So please, let’s start a little movement here together. How stuffed your agenda may be, how many projects you are on at the same moment and how many sport clubs you have to attend during one week, don’t say you are ‘too busy’. Just come up with something more interesting.

If someone asks you if you have got time to meet, don’t respond with ‘I am too busy’, but respond with ‘that’s not my first priority’. Let’s see how that feels.

When I stopped yelling around that I was too busy, it really helped me feeling less stressed out and besides that it automatically helped me prioritize. Just give it a try!

I would love to hear your thoughts on this subject. Is there also a ‘too busy’-culture in your country or the scene where you work in? And how do you feel about this?

All the best,

Wolter de Boer
Amsterdam, The Netherlands

Thursday, February 12, 2015

The Dark Room

You take the ferry to the island.
You take the ferry to the island alone because there is no one to go with you, and you are unmoored and without responsibility, and it is a wild and terrible feeling.
You pay your fifteen dollars and you take the ferry to the island.
On the ferry a man talks to you. He is from Peru and he is hitting on you but not so much that you mind. He gives you his business card, but you will never call. This is your first and last conversation, and even though it means something you will never remember the details or his name. It is cloudy but the sun will come out later.
He gives you a keychain. It's gold colored metal and it's a tiny replica of an Incan sacrificial knife. It has the word "PERU" stamped on one side. You give him your soapstone necklace.
You never see him again.
You step off onto the island.
You step off onto the island and into the fort. You pass under the chalk-white stalactites forming from the old concrete, calcium leeching from the building in the rain over centuries.
Someday this will all be dust.
You walk over the dry moat and through the reinforced wooden doors, past the tightly turning granite staircase that goes nowhere now but used to lead to the overpass for dropping shit on the invaders that never came. The yard is in front of you. The sun has come out.
The yard is green and bright and someone is flying a kite but no one picnics here because it's forbidden. The horse chestnut trees are to your right, with the warning sign that says "DO NOT EAT THE CHESTNUTS." You walk across the lawn.
Cannons line the walls above you. Stagnant pools occupy the spaces once held by the enormous weapons that faced out into the open water. The weapons that searched for U-boats. New concrete on old concrete on granite blocks.
This place is haunted.
No women died on this island, at least none that we know of. Two men, deserters, were shot in the 1860s, but no women.
There was no desperate wife who stole the uniform of her enemies and made her way to the kindest and gentlest of all the Civil War prisons, she was not caught and was not hanged in an oversized black robe. The stories exist to scare children.
But she was seen.
You walk across the lawn, past the bakery where you sat on a windowsill and sang to the nothing in the dry moat below. Past the narrow way you explored blindly as a child, at once relieved and disappointed when it deposited you right back where you began. Past the old shells sitting on the lawn, never to be fired.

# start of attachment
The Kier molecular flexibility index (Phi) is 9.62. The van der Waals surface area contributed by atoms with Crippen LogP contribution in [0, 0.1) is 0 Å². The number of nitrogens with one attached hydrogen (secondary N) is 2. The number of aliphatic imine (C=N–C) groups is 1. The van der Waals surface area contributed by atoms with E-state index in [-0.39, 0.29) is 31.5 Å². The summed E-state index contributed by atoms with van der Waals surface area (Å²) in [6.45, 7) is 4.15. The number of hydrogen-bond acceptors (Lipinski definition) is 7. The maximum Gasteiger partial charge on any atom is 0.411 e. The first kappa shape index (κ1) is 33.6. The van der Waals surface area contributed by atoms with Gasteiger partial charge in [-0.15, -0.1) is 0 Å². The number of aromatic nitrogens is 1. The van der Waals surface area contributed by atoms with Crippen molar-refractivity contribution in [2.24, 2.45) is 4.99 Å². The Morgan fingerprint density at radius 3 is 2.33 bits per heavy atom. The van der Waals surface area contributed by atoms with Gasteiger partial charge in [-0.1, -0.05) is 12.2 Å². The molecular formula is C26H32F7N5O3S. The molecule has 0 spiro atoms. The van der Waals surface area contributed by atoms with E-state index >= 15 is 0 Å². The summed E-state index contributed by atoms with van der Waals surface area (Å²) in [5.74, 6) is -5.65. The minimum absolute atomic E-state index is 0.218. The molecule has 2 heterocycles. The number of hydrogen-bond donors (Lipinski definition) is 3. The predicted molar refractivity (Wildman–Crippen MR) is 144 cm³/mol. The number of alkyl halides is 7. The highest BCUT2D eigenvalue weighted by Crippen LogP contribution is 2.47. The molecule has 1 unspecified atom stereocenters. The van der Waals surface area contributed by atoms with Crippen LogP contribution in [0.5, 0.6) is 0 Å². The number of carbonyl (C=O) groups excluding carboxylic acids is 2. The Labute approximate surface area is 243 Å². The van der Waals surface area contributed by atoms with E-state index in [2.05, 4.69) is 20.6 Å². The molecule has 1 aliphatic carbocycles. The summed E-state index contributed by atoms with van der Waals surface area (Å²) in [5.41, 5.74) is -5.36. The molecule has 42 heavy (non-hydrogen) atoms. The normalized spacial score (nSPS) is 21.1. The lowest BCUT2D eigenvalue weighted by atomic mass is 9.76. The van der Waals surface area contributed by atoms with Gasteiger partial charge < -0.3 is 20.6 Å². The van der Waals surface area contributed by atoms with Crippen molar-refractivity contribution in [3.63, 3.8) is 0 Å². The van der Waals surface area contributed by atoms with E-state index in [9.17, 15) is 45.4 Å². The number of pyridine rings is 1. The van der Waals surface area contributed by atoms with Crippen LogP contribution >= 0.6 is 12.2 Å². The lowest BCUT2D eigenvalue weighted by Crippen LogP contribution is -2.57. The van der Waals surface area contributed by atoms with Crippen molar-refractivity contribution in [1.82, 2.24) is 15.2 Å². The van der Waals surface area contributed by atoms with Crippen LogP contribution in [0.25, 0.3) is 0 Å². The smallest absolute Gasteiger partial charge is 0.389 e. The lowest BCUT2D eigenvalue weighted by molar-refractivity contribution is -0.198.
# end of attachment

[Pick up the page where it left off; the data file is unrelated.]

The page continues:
You walk under the arch, and into the dark hallway.
You put your left hand on the wall, cool with condensation even in the summer months. You can see the end of the hallway faintly, but it is not your destination.
You walk along the uneven flagstones. No flashlights, no cell phones.
You left hand reaches the corner you cannot see, and you turn.
There is a metal gate at the end of this narrow passage that is locked up when school tours are on the island. No one wants to lose a kid in the dark room. It is not locked today.
The room is dark. A single shaft of light falls from the ceiling, a few bricks removed for a chimney. You cannot see the walls.
There is only a small shaft of light, too faint to see by.
You keep your hand to the wall and walk yourself along the far side until you reach the back of the room. The sides are curved, and you worry about hitting your head.
You stand in the corner, facing the light.
You stand alone in the dark.
It doesn't take long for the nameless fear to sink in. SOMETHING is here. SOMETHING is dangerous. You cannot see anything but the shaft of light.
You are not alone.
You stand in the corner and you breathe, because you are not dead yet and as long as you can breathe you will be okay.
You breathe and you tell yourself "I am the scariest thing in this room."
You tell yourself "I am the scariest thing in this room."
And suddenly it's true.
You see by the light of the chimney, the brick walls and the worn flagstones. The open gate and the odd remnants of paint.
You stand and you wait for your meal to arrive.
Someday you will leave this place. Someday you will get back on the ferry and everyone will come home and everything will go back to normal. Someday this will just be a thing that you did, a story for parties. Someday people will laugh with you and think "how delightfully eccentric" and pretend that they would do the same if they only had the time.
But they won't.
They do not walk into dark rooms. They do not look into the mirror when there is nothing to see.
You are the scariest thing in this room.

Boston, MA

Wednesday, February 11, 2015

The Test of Time

It is said that what sets humans apart is our ability to tell ourselves stories and believe in things we can't see. (Thank you NPR)

That being said, I give all the past and future Listserve story tellers a heartfelt thank-you!